This title had stuck in my memory from perusing Ramble House’s stable, and when I saw it listed in Locked Room Murders (2nd ed., 1992) — having not previously realised it was an impossible crime — I snapped it up. Then it cropped up in the comments of a post at Brad’s place and it was as if the stars had aligned. The dedication to Benito Mussolini and Adolf Hitler “with the author’s feeling that in distance there is security” hints that you’re not getting the usual run-of-the-mill stuff, and the opening line introducing “Publius Manlius Scribo, star reporter and sports columnist on the Evening Tiber” in 44 B.C., heavily implies that you’re clearly not getting a slavishly faithful historical epic, either.
The Julius Caesar Murder Case (1935) by Wallace Irwin occupies the fourth side of a triangle set up by Edmund Crispin, Leo Bruce, and A.A. Milne. It has Crispin’s swift eye for absurdity and incident, Bruce’s bottomless inventiveness for overturning conventions and playing to the gallery, and Milne’s stumbling application of the detective plot to slightly underwhelming ends…somehow ending up a faintly frustrating novel of detection that throws open its arms to better embrace the rollicking ribaldry which makes it so ludicrously entertaining, yet in doing so doesn’t quite grip the necessity of plotting that Bruce displayed with a similar enterprise in the best of his Sergeant Beef novels (c.f. Case for Three Detectives (1936), Case with No Conclusion (1939), Case for Sergeant Beef (1947)).
But, goddamn, it is hilarious, though. There’s a line to make you laugh on every page. Scribo falling asleep on “one of those solid oak beds which made every Roman wish that somebody had enough get-up-and-get to invent springs”, the “personally designed .xxxii dagger” he keeps in his toga, lines like “a man can’t stab himself in the back, even if he is a politician”, or the narrative assertion that “Thackeray did the battle of Waterloo in a page or so, and on that scale [the battle of] Philippi should be worth, maybe, one tight little paragraph” — at times this feels less like a novel and more just a series of breaths between jokes. And they’re very good jokes, covering the gamut from Scribo walking “like a pair of ice tongs” after an arduous horseback journey all the way up to characters berating each other for speaking in blank verse…Irwin has found a rich ore and mined it with prodigious asperity.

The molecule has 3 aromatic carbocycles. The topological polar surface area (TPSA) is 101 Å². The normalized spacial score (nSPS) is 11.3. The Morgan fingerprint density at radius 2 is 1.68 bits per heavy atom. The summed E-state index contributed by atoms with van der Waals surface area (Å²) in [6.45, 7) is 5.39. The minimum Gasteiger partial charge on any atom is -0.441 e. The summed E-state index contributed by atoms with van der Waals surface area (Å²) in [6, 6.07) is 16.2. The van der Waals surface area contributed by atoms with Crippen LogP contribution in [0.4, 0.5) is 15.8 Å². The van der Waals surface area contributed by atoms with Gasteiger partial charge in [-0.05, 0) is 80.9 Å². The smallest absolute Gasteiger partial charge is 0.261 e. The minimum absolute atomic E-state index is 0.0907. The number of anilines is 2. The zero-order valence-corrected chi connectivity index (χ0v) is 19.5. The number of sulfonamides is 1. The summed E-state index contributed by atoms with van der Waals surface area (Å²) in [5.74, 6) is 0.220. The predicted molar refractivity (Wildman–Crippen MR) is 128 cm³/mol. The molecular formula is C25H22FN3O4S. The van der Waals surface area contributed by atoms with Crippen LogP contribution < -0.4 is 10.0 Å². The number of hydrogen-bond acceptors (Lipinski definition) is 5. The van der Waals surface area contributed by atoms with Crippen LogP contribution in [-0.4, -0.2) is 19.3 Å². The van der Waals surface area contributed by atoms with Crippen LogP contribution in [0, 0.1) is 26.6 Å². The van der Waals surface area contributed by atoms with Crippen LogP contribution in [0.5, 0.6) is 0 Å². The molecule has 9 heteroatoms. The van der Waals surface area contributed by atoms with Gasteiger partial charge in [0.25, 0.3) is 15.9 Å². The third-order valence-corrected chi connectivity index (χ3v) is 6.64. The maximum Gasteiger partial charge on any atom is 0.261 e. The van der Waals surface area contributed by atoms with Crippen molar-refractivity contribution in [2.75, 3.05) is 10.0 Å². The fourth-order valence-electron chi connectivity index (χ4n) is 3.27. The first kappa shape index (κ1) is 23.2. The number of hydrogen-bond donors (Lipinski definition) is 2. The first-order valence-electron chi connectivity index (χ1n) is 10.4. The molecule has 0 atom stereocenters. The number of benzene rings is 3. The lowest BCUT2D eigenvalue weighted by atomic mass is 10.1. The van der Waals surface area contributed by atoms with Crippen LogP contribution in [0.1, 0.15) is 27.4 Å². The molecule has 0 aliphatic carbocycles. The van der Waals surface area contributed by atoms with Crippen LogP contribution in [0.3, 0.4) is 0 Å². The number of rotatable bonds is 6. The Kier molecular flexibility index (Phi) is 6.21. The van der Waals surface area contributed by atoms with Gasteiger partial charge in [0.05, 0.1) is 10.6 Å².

Special mention must go to Scribo’s interactions with his newly-acquired British slave Smith, surely one of the great sidekicks of GAD. The inscrutable, Obelix-esque Briton — unbeatable in a fight, able to anticipate his master’s every need — is a masterpiece of British reserve on the page:
“I have taken the liberty of engaging you a rather fast litter. The charge will be two denarii to the Wall and back.”
“Wonderful! Do you read minds in Briton?”
“No, sir. We’re not interested in other people’s minds.”
“Smithicus” said Manlius solemnly, “how loyal are you?”
“I’d lay down my life for you, sir, in a manner of speaking.”